Skepticism

Skepchick Quickies 4.6

Amanda

Amanda is a science grad student in Boston whose favorite pastimes are having friendly debates and running amok.

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16 Comments

  1. The “Acceptable Levels” hing made me spit out my coffee laughing. Wow, not “Eliminate” or down to ‘Zero” or “No tolerance” but “Acceptable levels” you know two to three hundred…whatever the market can handle.

  2. RE: Sex Scholar
    “Mosher’s scholarly aim soon became clear: to prove that women were not inferior to men, and that frailties chalked up to sex were really the effects of binding garments, insufficient exercise and mental conditioning.”

    That was in 1894.

    Sorry, Baby Boomers, you didn’t invent feminism.

  3. If that wacky guy from the Vatican is right and this Onion piece was inspired by the devil, I’m becoming a Satanist right now. I’m an atheist, so I have the baby-eating part covered already.

    Now, perhaps this is a personal bias of mine, but I wouldn’t be surprised at all if the pope actually said something to that effect. After all, they’re already saying in their own defense that there are proportionally no more child molesters in their ranks than in other professions. (Never mind the fact that other professions don’t usually engage in institutional cover-up of crimes committed by their members, which is the whole point here.)

  4. @Andrés Diplotti: “After all, they’re already saying in their own defense that there are proportionally no more child molesters in their ranks than in other professions.”
    (emphasis mine)

    Strictly speaking, if there were anything to the idea that religion makes people more virtuous, shouldn’t there be proportionally significantly fewer?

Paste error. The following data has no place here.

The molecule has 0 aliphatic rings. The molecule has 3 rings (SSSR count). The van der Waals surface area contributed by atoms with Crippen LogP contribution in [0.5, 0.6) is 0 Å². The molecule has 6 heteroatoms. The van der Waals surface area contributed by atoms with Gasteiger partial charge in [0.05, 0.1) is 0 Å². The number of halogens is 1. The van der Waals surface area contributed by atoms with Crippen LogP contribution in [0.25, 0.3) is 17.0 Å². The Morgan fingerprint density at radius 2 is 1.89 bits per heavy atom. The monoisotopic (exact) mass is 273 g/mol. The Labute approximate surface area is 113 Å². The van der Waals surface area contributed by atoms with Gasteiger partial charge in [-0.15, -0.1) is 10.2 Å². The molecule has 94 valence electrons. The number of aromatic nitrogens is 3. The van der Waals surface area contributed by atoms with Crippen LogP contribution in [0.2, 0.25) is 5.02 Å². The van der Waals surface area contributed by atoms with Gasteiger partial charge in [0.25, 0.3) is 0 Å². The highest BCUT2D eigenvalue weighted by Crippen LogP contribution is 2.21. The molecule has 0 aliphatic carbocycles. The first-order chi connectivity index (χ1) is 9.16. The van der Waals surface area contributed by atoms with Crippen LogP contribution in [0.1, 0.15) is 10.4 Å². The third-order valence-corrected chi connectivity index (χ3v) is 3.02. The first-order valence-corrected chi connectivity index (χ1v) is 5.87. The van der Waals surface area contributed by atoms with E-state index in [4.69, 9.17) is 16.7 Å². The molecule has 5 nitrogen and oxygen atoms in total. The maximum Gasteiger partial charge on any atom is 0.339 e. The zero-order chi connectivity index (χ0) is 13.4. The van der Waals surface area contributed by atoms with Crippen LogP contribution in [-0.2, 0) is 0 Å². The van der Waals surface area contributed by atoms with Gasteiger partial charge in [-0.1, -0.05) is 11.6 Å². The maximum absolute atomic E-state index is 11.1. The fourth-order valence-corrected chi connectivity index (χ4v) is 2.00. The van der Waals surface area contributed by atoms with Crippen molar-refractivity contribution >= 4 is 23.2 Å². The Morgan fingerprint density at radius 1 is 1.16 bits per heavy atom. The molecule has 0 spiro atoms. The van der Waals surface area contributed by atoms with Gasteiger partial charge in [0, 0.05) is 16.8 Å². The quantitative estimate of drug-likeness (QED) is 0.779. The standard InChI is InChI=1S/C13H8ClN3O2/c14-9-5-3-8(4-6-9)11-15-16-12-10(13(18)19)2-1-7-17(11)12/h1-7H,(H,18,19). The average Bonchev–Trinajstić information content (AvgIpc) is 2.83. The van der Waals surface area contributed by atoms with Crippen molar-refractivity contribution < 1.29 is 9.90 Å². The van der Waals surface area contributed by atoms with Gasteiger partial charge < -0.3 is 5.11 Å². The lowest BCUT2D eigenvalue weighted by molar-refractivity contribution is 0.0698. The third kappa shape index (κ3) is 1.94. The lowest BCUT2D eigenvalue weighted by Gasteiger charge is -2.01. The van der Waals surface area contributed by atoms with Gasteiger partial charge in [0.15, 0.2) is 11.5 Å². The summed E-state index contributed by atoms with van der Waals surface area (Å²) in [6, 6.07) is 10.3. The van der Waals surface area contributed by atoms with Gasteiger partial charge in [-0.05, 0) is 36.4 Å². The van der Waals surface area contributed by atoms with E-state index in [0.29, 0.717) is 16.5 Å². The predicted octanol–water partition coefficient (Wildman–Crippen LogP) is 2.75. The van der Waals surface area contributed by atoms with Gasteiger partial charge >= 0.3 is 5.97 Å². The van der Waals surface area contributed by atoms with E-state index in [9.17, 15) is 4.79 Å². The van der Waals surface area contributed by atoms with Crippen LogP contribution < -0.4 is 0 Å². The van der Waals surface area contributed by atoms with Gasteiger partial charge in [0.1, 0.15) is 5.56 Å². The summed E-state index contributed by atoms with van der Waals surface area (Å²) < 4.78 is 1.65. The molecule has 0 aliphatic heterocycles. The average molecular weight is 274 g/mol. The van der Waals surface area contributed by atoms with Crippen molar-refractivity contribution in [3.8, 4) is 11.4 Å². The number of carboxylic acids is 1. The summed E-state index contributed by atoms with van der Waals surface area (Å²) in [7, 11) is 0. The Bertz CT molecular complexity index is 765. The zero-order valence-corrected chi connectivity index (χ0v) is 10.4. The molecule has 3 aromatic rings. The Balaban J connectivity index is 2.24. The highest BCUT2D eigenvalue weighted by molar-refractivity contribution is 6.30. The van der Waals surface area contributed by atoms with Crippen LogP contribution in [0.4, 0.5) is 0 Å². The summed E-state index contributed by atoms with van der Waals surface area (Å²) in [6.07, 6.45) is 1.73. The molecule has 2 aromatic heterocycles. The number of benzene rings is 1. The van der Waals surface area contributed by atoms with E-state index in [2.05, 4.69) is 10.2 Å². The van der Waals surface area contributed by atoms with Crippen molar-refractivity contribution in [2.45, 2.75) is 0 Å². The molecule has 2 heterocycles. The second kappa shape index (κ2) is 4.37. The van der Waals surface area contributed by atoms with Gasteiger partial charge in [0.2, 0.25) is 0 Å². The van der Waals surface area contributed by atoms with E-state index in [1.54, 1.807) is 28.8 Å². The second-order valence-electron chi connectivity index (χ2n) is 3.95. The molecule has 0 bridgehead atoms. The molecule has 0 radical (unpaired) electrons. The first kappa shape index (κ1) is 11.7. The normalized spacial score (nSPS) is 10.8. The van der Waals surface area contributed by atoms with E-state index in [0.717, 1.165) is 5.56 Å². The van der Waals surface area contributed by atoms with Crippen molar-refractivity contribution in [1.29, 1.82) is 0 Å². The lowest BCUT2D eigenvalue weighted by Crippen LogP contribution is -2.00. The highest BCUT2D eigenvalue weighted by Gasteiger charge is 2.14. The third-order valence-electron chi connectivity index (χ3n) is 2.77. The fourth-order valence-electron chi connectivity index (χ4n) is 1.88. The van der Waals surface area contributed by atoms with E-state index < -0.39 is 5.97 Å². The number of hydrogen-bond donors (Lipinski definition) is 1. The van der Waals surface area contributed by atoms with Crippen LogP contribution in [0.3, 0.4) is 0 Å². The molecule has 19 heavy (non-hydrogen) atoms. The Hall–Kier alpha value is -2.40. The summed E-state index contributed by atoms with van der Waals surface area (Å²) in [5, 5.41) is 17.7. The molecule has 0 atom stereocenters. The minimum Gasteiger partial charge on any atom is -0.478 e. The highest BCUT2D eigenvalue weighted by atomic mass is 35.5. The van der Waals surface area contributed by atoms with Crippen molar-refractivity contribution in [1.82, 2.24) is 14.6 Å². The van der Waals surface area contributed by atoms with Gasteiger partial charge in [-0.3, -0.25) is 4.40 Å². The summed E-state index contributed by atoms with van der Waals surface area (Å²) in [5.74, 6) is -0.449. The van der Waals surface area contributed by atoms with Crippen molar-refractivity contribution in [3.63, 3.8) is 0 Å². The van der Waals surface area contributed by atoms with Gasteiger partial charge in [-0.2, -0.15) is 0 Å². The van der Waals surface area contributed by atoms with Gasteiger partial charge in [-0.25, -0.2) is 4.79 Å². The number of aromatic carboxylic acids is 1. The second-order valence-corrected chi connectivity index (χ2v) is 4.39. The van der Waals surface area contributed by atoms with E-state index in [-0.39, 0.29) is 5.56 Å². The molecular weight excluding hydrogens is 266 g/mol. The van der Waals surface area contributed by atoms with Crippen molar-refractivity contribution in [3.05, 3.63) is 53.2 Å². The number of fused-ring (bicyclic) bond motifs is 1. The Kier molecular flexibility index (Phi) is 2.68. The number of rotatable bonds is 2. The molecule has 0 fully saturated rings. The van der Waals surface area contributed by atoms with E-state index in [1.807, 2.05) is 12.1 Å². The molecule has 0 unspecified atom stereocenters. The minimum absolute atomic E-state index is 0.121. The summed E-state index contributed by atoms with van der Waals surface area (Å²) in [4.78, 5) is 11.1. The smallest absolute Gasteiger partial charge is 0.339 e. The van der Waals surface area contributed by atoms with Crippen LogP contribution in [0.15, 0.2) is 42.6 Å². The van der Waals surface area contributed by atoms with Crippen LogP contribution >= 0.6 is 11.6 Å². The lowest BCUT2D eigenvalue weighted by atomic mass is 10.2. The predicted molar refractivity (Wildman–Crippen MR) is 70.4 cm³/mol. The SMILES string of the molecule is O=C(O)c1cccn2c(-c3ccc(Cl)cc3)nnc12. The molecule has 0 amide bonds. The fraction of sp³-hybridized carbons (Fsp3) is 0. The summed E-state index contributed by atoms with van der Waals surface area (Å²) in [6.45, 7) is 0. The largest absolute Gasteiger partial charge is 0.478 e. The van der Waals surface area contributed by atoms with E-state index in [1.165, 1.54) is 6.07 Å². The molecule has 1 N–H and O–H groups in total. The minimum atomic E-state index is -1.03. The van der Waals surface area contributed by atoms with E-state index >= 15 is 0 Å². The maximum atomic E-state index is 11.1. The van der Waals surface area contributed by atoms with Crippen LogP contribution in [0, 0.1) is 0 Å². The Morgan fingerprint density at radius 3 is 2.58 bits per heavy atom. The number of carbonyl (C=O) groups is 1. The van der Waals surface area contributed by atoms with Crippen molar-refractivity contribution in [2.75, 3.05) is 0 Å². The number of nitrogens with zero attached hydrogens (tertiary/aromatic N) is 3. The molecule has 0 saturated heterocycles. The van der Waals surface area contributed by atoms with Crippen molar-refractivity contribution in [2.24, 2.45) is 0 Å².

5. As a “goodwill measure,” Cardinal Re said all churches will also be required to display a sign next to the altar showing the number of days since the last molestation.

    This would be so easy to photoshop. Just sayin’…

  6. “I am a scientist” t-shirt campaign:

    Is this THAT much different than putting an “I am a Christian” shirt on your child?

    Future Scientist, Future Engineer, Future Religious Leader.
    Why do we do this to our kids? (It’s different if it’s your shirt, and YOU put it on. I think that’s awesomely geeky. In a good way.)

  7. As long as the shirt reflects the aspirations of the kid and not the parent, then I think it’s cute – no different to the toy Post Office my parents bought me when I was five and determined that one day a Postmistress I would be. Or air hostess, or vet, etc. It’s no less valid for a kid to want to be a ballerina than a scientist, so one hopes the shirts are bought in that vein rather than any sort of pressure motive. Mostly though, I assume that if a kid doesn’t like the shirt, he or she is going to refuse to wear it, so I doubt there’s a problem.

    That said, I saw a little kid today, about four years old, wearing a shirt that said “yes I am awesome, get used to it”, and that bothered me. Your kid is not awesome, he is the same as all the other kids, and life does not owe him jack. Get used to THAT, parent.

  8. @durnett: You clearly aren’t aware of the history of feminism if you think “Baby Boomers” have ever laid any claim to being the first feminists. FTM, Mary Wollstonecraft’s A Vindication of the Rights of Woman [1792] predated Clelia Mosher’s observations on the deleterious effects of such things as corsetting and “modesty” by a hundred years.

  9. Reading down through “the sex scholar” made me think: I would have probably come down on the (from here) obviously incorrect side of the majority of opinion of feminine hygine best practice at the time. I wonder in a hundred years from now people will look back at us and think “they really believed that?” about.

    I mentally excluded stuff like slavery, and raceisim from the ‘that was dumb’ and put them in the ‘that was immoral’, so I think the discrimination against homosexuals will get moved into the same ‘that was immoral’ catagory. The reason they were discriminating against women here was in part “science” that mosher was trying to fix.

    I wonder what our current blindspot in science is.

  10. @qyiet:
    I wonder what our current blindspot in science is.

    I think psychology is our most obvious current blind spot. The nature vs. nurture thing that was at the root of the female sexuality issue 100 years ago is still leading to a lot of false assumptions to this day. And not just concerning the male/female dichotomy, but pretty much anything to do with the “mind”, all the way down to psycho-killers and what makes them tick.

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